Settling the Score: Saturday’s results

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It was another night of explosive offense for the Blue Jays, who pounced all over Angels starter Andrew Heaney and then kept right on rolling through the Anaheim bullpen Saturday night in a 15-3 victory.

Josh Donaldson picked up his 34th home run, 33rd double, and drove in six runs to push his RBI total to 100. The 29-year-old third baseman really is making a charge at Mike Trout for American League MVP.

Toronto is still a half-game behind the Yankees, who got a very good start from rookie Luis Severino on Saturday night to beat the Indians, but there’s no reason to think this Blue Jays attack is going to let up over the next five weeks. Jose Bautista had a two-run triple on Saturday as part of a 3-for-5 showing. Chris Colabello also finished 3-for-5 with two RBI. Edwin Encarnacion drove in three.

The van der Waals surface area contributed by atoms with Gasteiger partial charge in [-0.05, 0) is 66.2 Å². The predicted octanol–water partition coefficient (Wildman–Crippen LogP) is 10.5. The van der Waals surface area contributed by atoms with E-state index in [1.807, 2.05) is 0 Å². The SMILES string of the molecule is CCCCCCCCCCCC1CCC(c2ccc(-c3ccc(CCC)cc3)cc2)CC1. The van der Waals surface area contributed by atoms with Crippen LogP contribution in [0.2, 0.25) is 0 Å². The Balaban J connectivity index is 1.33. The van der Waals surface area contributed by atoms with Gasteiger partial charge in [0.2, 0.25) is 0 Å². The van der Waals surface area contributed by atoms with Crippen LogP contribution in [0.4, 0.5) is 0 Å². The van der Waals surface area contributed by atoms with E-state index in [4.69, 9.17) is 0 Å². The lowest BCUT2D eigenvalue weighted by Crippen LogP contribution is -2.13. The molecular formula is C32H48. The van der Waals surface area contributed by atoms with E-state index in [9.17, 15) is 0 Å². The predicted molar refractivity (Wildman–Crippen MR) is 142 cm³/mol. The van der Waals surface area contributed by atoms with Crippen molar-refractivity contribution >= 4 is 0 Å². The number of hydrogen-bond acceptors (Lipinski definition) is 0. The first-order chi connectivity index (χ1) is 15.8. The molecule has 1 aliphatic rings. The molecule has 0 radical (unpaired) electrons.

Ben Revere even got in on the act with a 2-for-4 and three runs scored.

Your box scores and AP recaps from Saturday …

Indians 2, Yankees 6

Braves 7, Cubs 9

Giants 2, Pirates 3

Twins 3, Orioles 2

Brewers 1, Nationals 6

Rangers 5, Tigers 3

Royals 6, Red Sox 3

Diamondbacks 11, Reds 7

Dodgers 1, Astros 3

Phillies 4, Marlins 2

Mets 14, Rockies 9

Cardinals 0, Padres 8

Blue Jays 15, Angels 3

Rays 5, Athletics 4

White Sox 6, Mariners 3 (10 innings)

Video: Troy Tulowitzki plays along with a photographer who thought he was a pitcher

Tom Szczerbowski/Getty Images
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Thursday marked photo day for the Blue Jays. There are always some oddities, usually when the players create fun for themselves. This time, the fun happened when a photographer mistook shortstop Troy Tulowitzki for a pitcher. Tulowitzki rolled with it and followed the photographer’s instructions to pose like a pitcher.

Hazel Mae has the hilarious video:

Hitters, of course, typically pose with a bat over their shoulder. Pitchers typically have their hand in their glove, sometimes leaning forward as if receiving the signs from their catcher.

Tulowitzki has exclusively played shortstop during his 12-year career in the majors, but perhaps one day he’ll step on the mound and be able to call himself a pitcher.